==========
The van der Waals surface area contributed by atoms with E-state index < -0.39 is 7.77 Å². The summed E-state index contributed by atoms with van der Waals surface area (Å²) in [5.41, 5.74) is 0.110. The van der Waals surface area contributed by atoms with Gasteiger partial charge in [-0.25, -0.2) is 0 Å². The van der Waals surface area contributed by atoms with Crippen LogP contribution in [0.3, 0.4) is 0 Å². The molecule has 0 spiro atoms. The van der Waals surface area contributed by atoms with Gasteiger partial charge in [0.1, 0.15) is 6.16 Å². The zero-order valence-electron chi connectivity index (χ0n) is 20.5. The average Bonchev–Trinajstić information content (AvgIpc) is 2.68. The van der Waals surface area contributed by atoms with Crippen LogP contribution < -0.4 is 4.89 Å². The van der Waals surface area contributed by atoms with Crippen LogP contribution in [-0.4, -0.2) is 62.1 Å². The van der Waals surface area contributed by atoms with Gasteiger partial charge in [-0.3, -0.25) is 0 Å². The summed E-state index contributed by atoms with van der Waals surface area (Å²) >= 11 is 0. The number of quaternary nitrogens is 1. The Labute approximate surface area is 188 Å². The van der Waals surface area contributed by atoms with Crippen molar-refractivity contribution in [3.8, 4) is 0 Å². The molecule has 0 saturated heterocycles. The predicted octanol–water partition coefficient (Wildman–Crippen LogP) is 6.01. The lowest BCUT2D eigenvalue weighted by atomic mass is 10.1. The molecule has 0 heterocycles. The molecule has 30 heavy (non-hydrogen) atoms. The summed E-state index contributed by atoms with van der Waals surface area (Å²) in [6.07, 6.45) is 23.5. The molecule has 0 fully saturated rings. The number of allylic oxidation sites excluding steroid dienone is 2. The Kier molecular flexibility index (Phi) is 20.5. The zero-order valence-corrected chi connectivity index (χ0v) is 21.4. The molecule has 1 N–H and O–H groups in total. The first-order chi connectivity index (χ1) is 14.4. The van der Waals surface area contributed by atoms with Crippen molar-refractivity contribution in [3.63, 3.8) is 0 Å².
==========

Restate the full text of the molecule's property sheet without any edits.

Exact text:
The van der Waals surface area contributed by atoms with E-state index < -0.39 is 7.77 Å². The summed E-state index contributed by atoms with van der Waals surface area (Å²) in [5.41, 5.74) is 0.110. The van der Waals surface area contributed by atoms with Gasteiger partial charge in [-0.25, -0.2) is 0 Å². The van der Waals surface area contributed by atoms with Crippen LogP contribution in [0.3, 0.4) is 0 Å². The molecule has 0 spiro atoms. The van der Waals surface area contributed by atoms with Gasteiger partial charge in [0.1, 0.15) is 6.16 Å². The zero-order valence-electron chi connectivity index (χ0n) is 20.5. The average Bonchev–Trinajstić information content (AvgIpc) is 2.68. The van der Waals surface area contributed by atoms with Crippen LogP contribution < -0.4 is 4.89 Å². The van der Waals surface area contributed by atoms with Crippen LogP contribution in [-0.4, -0.2) is 62.1 Å². The van der Waals surface area contributed by atoms with Gasteiger partial charge in [-0.3, -0.25) is 0 Å². The summed E-state index contributed by atoms with van der Waals surface area (Å²) >= 11 is 0. The number of quaternary nitrogens is 1. The Labute approximate surface area is 188 Å². The van der Waals surface area contributed by atoms with Crippen molar-refractivity contribution in [3.8, 4) is 0 Å². The molecule has 0 saturated heterocycles. The predicted octanol–water partition coefficient (Wildman–Crippen LogP) is 6.01. The lowest BCUT2D eigenvalue weighted by atomic mass is 10.1. The molecule has 0 heterocycles. The molecule has 30 heavy (non-hydrogen) atoms. The summed E-state index contributed by atoms with van der Waals surface area (Å²) in [6.07, 6.45) is 23.5. The molecule has 0 fully saturated rings. The number of allylic oxidation sites excluding steroid dienone is 2. The Kier molecular flexibility index (Phi) is 20.5. The zero-order valence-corrected chi connectivity index (χ0v) is 21.4. The molecule has 1 N–H and O–H groups in total. The first-order chi connectivity index (χ1) is 14.4. The van der Waals surface area contributed by atoms with Crippen molar-refractivity contribution in [3.63, 3.8) is 0 Å².